“It’s madness”: a German village affected by flood violence


Surprise, then panic: the water that attacked the streets and basements of the picturesque village of Mayen, in Germany, spent the night a night of anxiety for the residents, still echoed by the “heat” and rage of the waves.

If the city of almost 20,000 inhabitants, located between green hills, does not mourn the casualties, heavy rains and floods that hit West Germany have left at least 42 dead and dozens missing., The worst weather conditions in the country for decades.

“No one expected that. Where does the rain come from? It’s madness. It made such a noise. At the speed that happened, we thought: the door will go soon. It will collapse,” testified Annemarie Müller on Thursday, who was met by an AFP journalist after a sleepless night.

Torrential rains swelled the Nette River, a tributary of the Rhine that the city usually crosses peacefully with its medieval architecture.

– Fire station –

A man drains water from a house on a flooded street in Mayen, Germany, on July 15, 2021 (AFP – Michelle FITZPATRICK)

“We sat on the balcony and watched the net overflow, there was nothing more we could do. As long as it’s not about life, it’s still bearable,” the 65-year-old pensioner sighs, thinking about her flooded garden.

Street garages are inaccessible; the water, which has already begun to flow back, still reaches knee height.

“We were lucky,” says her neighbor Andrea Schär: “The basement was completely flooded and the water on the ground floor rose 4 inches above the ground. It was fast, in 20 minutes. The basement was full,” the 55-year-old woman testified.

Villagers claim they “never experienced it”. Many marvel at the speed with which the water rose.

“We already experienced extreme floods in 2016, but they far exceeded them. We were prepared and we had structures built. But you can never be 100% ready for such events …”, notes Uli Walsdorf, deputy chief of firefighters in Mayenu.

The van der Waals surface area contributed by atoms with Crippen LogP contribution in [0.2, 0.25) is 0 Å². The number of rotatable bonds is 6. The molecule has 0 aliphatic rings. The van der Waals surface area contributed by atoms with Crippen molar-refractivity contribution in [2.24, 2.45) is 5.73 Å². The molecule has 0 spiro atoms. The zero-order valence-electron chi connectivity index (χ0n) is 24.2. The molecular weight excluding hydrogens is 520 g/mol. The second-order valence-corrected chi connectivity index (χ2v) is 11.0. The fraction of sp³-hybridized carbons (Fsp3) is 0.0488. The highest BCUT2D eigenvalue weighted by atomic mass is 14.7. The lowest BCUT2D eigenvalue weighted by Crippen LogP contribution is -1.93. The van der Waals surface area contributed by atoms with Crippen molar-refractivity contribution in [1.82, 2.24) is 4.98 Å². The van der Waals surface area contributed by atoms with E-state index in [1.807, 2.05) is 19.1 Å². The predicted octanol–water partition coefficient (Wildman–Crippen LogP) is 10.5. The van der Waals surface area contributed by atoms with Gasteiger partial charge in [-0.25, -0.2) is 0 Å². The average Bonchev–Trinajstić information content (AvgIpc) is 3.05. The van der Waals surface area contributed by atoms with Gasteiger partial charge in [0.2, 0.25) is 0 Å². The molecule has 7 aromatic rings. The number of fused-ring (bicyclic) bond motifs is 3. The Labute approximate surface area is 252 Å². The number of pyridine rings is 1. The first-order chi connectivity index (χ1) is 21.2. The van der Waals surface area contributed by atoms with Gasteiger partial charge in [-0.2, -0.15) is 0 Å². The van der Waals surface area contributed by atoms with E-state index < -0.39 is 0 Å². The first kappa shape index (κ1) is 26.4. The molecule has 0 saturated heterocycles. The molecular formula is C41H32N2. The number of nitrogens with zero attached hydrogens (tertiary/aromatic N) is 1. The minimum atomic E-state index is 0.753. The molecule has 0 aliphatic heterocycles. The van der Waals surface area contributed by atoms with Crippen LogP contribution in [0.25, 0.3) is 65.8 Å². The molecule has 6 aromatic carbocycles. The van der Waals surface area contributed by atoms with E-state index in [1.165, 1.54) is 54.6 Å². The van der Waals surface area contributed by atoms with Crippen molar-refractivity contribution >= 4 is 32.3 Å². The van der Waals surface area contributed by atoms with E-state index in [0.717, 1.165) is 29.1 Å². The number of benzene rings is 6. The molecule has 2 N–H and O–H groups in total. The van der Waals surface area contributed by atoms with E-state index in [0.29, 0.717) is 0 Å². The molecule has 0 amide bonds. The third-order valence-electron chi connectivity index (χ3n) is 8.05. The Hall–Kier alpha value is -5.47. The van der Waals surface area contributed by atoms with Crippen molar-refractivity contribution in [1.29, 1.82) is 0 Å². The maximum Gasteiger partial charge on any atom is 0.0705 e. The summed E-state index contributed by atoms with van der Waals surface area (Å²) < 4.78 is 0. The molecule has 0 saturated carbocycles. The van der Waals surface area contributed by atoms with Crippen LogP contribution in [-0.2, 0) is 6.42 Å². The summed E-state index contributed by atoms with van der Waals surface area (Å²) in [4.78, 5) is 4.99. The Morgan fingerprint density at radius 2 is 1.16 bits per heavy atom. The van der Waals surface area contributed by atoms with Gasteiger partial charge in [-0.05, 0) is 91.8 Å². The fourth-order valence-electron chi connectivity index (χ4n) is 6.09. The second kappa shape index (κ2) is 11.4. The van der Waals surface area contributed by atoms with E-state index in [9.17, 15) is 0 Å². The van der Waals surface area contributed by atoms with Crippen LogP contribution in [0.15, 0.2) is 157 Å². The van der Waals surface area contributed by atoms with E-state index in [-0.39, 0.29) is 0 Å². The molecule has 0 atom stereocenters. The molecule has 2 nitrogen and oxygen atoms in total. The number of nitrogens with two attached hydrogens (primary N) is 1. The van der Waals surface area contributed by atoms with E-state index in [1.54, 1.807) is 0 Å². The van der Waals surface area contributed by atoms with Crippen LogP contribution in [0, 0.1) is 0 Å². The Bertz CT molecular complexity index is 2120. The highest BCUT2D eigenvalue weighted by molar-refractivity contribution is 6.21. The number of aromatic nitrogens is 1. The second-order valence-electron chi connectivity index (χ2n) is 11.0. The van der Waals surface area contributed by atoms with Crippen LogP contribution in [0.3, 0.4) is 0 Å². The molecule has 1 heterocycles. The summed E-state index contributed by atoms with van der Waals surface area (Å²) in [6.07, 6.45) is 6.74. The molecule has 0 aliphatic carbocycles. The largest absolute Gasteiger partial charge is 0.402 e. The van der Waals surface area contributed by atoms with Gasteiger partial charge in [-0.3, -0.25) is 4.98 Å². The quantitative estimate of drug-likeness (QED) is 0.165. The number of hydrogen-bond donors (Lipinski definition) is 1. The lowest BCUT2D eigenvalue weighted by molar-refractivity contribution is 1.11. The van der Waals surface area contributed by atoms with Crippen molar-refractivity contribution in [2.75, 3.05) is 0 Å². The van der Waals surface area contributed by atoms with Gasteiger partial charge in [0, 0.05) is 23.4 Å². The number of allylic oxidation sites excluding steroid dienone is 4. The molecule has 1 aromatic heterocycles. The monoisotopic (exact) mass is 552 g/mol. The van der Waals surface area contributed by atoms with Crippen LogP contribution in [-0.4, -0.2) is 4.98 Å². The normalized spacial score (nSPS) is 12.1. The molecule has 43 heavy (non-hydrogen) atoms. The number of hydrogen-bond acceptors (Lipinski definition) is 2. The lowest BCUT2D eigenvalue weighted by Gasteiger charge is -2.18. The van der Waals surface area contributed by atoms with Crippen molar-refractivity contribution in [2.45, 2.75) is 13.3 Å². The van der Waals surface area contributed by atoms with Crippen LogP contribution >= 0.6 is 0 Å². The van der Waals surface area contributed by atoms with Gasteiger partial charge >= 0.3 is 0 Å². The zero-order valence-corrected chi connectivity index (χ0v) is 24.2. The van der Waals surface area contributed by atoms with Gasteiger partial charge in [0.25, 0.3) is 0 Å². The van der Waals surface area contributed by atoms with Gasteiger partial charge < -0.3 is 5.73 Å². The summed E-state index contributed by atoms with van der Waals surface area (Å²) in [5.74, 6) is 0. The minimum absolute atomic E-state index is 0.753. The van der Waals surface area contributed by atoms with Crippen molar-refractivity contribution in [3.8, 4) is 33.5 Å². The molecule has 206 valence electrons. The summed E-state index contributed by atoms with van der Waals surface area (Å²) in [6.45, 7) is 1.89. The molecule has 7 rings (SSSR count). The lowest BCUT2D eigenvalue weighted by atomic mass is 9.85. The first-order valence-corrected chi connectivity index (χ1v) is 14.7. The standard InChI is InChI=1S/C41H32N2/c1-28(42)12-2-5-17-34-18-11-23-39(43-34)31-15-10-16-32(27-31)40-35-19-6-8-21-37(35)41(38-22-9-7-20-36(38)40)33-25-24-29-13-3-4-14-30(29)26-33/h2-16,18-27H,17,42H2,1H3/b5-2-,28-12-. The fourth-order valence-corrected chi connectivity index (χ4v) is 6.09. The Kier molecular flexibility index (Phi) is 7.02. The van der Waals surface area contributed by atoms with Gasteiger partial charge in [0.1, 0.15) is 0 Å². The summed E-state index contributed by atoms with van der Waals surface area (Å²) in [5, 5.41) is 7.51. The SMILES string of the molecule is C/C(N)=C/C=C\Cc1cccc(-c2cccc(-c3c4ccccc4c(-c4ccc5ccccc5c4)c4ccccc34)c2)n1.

Even local firefighters were reduced to pumping water from the barracks basement.

– Demolished houses –

Mayen residents in Germany try to clean flooded streets on July 15, 2021 (AFP - Michelle FITZPATRICK)

Mayen residents in Germany try to clean flooded streets on July 15, 2021 (AFP – Michelle FITZPATRICK)

It is the most common activity on the streets of Mayen on Thursday mornings.

Ortrud Meyer, a 36-year-old educator, is also trying to drain the water from her basement.

He has been living in Mayen for 6 years, he knows well what a floodplain is and that is why there are no valuables in the basement. “We are aware of the danger, but we have never seen anything like it, she assures. My stepfather is almost 80 years old, he is from Mayen and says he has never experienced anything like it.”

Residents are aware that they have fled much worse: less than 50 kilometers from their home, the Arweihler district is paying a heavy price for this extremely bad weather: 18 deaths have been counted there, and many people remain missing.

In the village of Schuld, which was also crossed by a river, houses simply collapsed, under the violence of the waves and several people died.

Locals are expected to continue until Friday before a lull this weekend.



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